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Video Poker Mistakes

Video Poker Mistakes

Not all errors are made in strategy.
Avoid these common video poker mistakes.

Serious video poker players spend a lot of time learning strategies, studying penalty card situations and practicing on their computer. With enough study and practice, one can learn to play perfect strategy video poker.

But in the real world of playing video poker, we make mistakes that have nothing to do with playing strategy. These mistakes are what I call “mechanical” mistakes, and they take a bigger toll on our bankroll than strategy mistakes. The most common of these mistakes are: not seeing a pair and pressing the redraw button; a sticky button “unholds” a card you intended to hold; or pressing the wrong “hold” button. Then there’s the worst mistake–throwing away a hand you didn’t evaluate.

When I found myself making too many mechanical mistakes, I decided to do a study by counting these mistakes and analyzing what caused them. To my astonishment, I found I was making anywhere from two to 10 mistakes on a typical day of playing 3,000 to 5,000 hands.

The only mistakes I could count in this study are the ones I was aware of; it’s likely that I made mistakes I didn’t detect. For the most part, my mind momentarily “freezes” an image of the cards I discard and I can spot the mistake. Some mistakes are obvious, like discarding a pair you should have held or missing one of the “hold” buttons. Other mistakes, like holding an inside straight and then seeing a three-card double inside straight flush that I should have held, are less obvious, but still detectable.

In my study, I didn’t count strategy mistakes. The strategy mistakes I did make were usually on “close call” hands and the difference in expected value between the chosen play and the proper play was negligible.

After each detected mistake, I took a moment and put a mark on a little piece of cardboard I kept in my shirt pocket. At the beginning and end of the playing session, I recorded the point count from the slot card reader and could thus get an accurate count of the hands I played. The hand count and number of mistakes were then entered into the playing log I keep in my computer.

Focus

I found that lack of concentration and external distractions were the major causes of these mechanical errors. Almost every mistake I made was caused by a distraction. The most common was continuing to play while having a conversation. I often missed a pair or hit the wrong button while I was doing this.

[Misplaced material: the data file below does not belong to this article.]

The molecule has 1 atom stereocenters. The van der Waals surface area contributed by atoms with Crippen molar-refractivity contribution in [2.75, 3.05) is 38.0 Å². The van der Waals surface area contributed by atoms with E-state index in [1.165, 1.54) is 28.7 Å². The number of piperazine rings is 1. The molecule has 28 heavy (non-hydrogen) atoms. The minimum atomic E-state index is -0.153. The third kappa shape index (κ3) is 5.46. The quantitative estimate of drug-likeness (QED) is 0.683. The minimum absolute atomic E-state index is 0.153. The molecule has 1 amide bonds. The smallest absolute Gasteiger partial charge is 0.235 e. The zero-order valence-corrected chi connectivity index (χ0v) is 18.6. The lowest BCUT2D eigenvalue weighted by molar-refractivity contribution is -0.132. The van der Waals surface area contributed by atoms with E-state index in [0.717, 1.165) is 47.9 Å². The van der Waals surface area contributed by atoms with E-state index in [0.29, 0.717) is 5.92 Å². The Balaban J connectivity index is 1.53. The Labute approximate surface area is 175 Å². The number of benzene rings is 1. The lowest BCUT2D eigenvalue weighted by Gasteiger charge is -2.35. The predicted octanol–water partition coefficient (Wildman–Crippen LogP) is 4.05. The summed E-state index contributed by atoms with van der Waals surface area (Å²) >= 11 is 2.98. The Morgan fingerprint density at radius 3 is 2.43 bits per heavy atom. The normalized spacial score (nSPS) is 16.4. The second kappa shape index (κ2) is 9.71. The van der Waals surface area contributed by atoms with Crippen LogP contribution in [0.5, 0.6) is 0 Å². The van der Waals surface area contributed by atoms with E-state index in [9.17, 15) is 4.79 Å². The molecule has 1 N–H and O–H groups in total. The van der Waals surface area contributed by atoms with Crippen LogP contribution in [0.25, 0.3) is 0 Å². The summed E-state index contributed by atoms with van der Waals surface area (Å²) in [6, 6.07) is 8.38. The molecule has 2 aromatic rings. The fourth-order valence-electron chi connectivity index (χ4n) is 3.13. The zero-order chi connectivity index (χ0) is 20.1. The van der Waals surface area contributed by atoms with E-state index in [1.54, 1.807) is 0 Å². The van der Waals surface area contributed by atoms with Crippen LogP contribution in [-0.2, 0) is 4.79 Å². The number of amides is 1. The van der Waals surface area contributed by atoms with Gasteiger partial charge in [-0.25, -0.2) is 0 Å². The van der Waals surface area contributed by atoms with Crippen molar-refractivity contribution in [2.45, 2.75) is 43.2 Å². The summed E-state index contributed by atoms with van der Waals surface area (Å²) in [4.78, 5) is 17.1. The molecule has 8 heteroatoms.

Other distractions were caused by annoying people who sat next to me. It could be a person who lights up a cigarette and the smoke blows my way. Then there’s the “plunk and dump” person. You know, the one who puts a roll of quarters through the machine, cashes out, puts the quarters back in again and repeats the process ad infinitum. Another annoyance to me is the person with a “coin in” system; he sits next to me and plays anywhere from one to five coins in some ritual sequence. The sounds of these actions caused my mind to wander and I made mistakes.

I know that the annoyances and distractions caused by someone sitting next to me are my issues, not the person’s fault. The fact is, unless I focus intensely on the game and try to block out residual sounds, I’ll make these occasional mechanical mistakes. What I find helps me to concentrate is focusing on the visual and audible cues from the machine–not only do I watch the cards, but I look at the posted win on the screen and listen for the ringing up of the credits. Because of this, I prefer machines with sound.

I also prefer fast machines. Machine speeds and fast play, I discovered, didn’t cause me to make “mistakes.” It goes back to concentration–if you don’t focus, you’ll make mistakes, regardless of whether you’re playing fast or slow.

What I find most devastating is when your opening hand is dealt, the cocktail waitress brings you a drink, you give her a tip, and when you return to the game, you hit the “deal/draw” button, throwing away a hand that you didn’t evaluate. My defense against this is to always take a moment to complete the hand before you turn your attention to someone who interrupts you.

Another obvious, but very important rule is to avoid fatigue and take a break from your play.

The Machine Matters

One of the surprising things I found in my study was that the physical characteristics of the machine influenced the number of mistakes I made. I found I made more mistakes playing large- screen machines than playing small-screen ones.